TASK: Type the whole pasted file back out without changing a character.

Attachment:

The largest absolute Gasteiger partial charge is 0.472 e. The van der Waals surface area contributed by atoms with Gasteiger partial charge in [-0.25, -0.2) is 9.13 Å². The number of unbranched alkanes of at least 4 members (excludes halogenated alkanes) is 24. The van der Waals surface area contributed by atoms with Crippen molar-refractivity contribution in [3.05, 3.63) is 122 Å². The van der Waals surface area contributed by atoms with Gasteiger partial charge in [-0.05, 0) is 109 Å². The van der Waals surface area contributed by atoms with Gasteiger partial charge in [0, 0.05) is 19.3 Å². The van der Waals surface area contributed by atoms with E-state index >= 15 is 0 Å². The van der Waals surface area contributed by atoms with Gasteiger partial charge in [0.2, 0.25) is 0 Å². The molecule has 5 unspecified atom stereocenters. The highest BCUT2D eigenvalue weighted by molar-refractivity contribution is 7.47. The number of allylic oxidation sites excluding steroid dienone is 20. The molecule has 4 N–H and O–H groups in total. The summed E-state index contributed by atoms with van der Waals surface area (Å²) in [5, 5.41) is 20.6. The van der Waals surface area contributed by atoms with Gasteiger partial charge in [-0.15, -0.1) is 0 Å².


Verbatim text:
The largest absolute Gasteiger partial charge is 0.472 e. The van der Waals surface area contributed by atoms with Gasteiger partial charge in [-0.25, -0.2) is 9.13 Å². The number of unbranched alkanes of at least 4 members (excludes halogenated alkanes) is 24. The van der Waals surface area contributed by atoms with Crippen molar-refractivity contribution in [3.05, 3.63) is 122 Å². The van der Waals surface area contributed by atoms with Gasteiger partial charge in [-0.05, 0) is 109 Å². The van der Waals surface area contributed by atoms with Gasteiger partial charge in [0, 0.05) is 19.3 Å². The van der Waals surface area contributed by atoms with E-state index >= 15 is 0 Å². The van der Waals surface area contributed by atoms with Gasteiger partial charge in [0.2, 0.25) is 0 Å². The molecule has 5 unspecified atom stereocenters. The highest BCUT2D eigenvalue weighted by molar-refractivity contribution is 7.47. The number of allylic oxidation sites excluding steroid dienone is 20. The molecule has 4 N–H and O–H groups in total. The summed E-state index contributed by atoms with van der Waals surface area (Å²) in [5, 5.41) is 20.6. The van der Waals surface area contributed by atoms with Gasteiger partial charge in [-0.15, -0.1) is 0 Å².